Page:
People of color and Native Americans working at Minnesota Department of Human Services (DHS) contend they are sometimes targets of racial slurs and harassment, denied promotions and raises and are isolated without support from senior management, several current and former employees say.
The climate not only creates personal turmoil and career disruptions for those affected, but employees say their ideas to improve outreach and programs to better meet the needs of the state’s diverse communities are sometimes ignored.
DHS, the state’s largest agency, employs 7,300 workers and serves more than 1.1 million Minnesotans with public health insurance programs, services for the elderly and people with disabilities, cash assistance and other social services.
At least 35 percent of its clients are people of color or Native American, while 80 percent of its workforce is white. More than 40 percent of new hires who are Native American or people of color leave within two years, according to DHS data obtained under a Star Tribune public records request.
Commissioner Jodi Harpstead, who was appointed to the department’s top job last year, said in a recent interview that she is aware of the concerns and is putting programs in place to make the DHS “an anti-racist organization.”
“Obviously, we have work to do,” she said. “Right now there is a very heightened sense of frustration. I get that.”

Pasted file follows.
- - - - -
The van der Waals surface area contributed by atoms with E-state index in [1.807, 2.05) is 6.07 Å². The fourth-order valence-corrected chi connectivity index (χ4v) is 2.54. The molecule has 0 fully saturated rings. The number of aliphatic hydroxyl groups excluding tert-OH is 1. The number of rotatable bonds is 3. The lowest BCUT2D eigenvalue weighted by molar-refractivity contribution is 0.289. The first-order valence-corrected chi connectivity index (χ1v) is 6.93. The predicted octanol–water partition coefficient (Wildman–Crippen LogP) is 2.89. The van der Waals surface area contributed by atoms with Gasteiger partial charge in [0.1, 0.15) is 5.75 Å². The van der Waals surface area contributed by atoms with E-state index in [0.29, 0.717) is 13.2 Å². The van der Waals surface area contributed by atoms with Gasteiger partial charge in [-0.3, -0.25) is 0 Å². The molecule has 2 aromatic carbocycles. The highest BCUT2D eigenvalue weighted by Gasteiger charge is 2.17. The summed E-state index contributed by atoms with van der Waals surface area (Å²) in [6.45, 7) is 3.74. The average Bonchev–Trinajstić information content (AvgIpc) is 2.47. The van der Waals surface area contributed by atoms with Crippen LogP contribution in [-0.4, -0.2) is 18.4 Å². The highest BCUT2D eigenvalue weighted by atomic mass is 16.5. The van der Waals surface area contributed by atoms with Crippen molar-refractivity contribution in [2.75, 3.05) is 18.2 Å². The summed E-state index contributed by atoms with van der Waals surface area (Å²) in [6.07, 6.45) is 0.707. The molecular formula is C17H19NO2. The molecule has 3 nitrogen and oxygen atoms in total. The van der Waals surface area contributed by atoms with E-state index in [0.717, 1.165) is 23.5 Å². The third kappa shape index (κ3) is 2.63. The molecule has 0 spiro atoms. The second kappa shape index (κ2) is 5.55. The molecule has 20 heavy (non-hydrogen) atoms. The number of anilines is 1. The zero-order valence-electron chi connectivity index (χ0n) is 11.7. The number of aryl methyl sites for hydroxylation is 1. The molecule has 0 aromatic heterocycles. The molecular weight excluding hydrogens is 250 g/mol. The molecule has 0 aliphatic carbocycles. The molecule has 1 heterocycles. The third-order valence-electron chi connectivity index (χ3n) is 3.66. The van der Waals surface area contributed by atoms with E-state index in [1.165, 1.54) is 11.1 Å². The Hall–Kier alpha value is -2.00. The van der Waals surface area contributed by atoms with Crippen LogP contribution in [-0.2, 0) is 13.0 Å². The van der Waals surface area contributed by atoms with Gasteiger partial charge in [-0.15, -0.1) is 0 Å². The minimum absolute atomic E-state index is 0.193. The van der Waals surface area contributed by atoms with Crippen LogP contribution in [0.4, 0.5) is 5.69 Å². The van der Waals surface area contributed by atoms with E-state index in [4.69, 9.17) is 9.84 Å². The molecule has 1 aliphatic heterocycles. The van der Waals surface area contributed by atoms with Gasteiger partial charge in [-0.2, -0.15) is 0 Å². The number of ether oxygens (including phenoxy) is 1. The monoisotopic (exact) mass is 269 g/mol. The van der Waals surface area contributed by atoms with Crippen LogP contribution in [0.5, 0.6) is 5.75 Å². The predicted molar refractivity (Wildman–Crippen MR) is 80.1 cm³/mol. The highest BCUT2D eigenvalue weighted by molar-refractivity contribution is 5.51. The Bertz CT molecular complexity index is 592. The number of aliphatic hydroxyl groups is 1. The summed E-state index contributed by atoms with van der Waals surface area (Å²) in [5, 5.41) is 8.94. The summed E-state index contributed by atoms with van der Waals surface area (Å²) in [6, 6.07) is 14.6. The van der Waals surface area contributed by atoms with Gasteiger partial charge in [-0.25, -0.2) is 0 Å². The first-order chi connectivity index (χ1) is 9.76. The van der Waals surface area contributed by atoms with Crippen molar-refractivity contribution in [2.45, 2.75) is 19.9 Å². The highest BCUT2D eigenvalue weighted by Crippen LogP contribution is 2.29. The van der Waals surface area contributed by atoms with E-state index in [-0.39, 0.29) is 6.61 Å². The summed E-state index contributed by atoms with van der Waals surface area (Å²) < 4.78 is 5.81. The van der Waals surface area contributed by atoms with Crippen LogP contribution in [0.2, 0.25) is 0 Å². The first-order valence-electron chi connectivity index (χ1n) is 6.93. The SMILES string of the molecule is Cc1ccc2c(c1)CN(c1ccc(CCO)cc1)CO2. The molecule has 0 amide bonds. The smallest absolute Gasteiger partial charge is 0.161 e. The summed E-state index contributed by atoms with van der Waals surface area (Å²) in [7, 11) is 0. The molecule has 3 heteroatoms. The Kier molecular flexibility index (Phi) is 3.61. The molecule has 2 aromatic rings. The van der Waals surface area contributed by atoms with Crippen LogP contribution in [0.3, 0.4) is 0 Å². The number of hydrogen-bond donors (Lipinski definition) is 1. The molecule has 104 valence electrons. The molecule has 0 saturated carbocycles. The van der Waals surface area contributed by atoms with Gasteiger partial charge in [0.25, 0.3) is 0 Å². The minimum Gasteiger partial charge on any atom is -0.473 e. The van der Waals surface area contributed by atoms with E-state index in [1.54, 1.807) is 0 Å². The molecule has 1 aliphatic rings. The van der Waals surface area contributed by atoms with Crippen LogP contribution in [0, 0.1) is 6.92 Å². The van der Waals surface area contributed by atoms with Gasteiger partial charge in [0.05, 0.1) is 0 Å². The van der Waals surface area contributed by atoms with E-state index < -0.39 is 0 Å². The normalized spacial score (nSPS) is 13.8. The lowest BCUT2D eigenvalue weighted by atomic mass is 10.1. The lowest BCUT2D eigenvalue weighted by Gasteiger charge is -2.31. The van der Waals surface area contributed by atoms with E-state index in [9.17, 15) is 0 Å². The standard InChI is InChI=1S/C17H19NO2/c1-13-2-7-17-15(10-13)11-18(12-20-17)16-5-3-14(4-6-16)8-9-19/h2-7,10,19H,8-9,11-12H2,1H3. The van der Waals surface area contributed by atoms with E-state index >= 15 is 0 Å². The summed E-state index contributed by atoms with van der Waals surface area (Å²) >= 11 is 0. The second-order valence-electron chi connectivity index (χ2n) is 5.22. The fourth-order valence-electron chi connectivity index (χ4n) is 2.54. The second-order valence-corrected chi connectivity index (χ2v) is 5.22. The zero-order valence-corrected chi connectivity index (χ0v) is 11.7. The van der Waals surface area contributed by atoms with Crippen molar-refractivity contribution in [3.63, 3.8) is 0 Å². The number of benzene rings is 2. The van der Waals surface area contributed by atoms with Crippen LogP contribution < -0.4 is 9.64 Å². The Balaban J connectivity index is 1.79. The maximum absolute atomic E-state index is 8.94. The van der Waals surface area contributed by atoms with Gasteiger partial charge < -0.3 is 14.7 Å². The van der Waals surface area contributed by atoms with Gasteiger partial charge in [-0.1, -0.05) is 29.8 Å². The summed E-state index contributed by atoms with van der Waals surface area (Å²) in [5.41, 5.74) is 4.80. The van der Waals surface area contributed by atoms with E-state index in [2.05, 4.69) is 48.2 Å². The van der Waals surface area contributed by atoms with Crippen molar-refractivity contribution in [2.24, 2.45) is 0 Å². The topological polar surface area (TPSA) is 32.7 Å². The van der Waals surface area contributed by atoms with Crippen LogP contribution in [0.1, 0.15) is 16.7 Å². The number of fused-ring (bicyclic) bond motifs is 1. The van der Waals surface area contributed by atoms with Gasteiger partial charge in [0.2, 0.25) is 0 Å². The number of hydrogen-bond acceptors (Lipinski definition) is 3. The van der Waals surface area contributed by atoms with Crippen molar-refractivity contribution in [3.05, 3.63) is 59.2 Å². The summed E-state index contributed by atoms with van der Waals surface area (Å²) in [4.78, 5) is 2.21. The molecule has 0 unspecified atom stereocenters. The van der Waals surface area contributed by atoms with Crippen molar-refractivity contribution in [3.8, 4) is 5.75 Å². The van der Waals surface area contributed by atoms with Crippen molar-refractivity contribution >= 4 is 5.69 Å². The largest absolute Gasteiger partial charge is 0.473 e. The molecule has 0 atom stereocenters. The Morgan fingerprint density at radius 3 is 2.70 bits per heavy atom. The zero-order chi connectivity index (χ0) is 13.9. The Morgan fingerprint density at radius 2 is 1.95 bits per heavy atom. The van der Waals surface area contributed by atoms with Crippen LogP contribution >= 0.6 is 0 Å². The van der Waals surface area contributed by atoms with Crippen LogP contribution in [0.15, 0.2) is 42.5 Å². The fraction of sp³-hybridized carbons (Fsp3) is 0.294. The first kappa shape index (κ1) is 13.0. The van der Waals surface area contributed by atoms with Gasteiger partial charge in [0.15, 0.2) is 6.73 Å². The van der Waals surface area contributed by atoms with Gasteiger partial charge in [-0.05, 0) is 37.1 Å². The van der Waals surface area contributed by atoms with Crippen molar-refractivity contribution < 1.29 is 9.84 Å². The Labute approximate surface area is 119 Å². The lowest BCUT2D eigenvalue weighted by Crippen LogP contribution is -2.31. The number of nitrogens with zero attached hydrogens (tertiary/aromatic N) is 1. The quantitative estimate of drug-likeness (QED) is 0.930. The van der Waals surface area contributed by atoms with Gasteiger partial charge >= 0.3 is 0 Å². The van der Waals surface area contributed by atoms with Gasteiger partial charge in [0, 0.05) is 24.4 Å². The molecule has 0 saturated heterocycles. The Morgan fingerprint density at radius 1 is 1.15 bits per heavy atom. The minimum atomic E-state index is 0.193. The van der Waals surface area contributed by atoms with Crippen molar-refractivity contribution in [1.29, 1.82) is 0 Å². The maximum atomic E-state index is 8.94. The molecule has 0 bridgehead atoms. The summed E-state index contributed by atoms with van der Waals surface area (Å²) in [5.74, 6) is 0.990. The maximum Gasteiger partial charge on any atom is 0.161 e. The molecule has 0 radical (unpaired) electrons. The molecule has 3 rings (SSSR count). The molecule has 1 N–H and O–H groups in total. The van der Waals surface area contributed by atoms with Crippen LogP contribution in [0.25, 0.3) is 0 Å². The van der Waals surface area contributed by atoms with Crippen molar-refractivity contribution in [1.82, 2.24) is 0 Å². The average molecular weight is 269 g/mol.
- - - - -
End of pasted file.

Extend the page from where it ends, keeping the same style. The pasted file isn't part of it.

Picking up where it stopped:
Three months ago, five legislators and two community members sent a letter to the Walz administration calling for an investigation after the DHS eliminated the job of Anab Gulaid, a Somali-American. A deputy assistant commissioner in the Community Supports Administration, Gulaid helped run a division that includes services for people with disabilities, the elderly, deaf and hard of hearing, as well as behavioral health programs.
Gulaid’s role changed after Harpstead created a new deputy position in the division and hired a white man who took on most of Gulaid’s responsibilities. Both he and Harpstead served on the board of a disability services industry trade group before joining the DHS.
“The autonomy to do my job was impacted by the walls that they were putting in front of me with no explanation,” said Gulaid, who added that she wasn’t informed about the new deputy until after he had been hired.
“My agony was always trying to understand why, why are you trying to treat me differently?” she said.
Gulaid said she thinks that she was forced out because of her efforts to hire more people with disabilities under the Connect 700 program created under former Gov. Mark Dayton.
(Source: Minneapolis Star Tribune)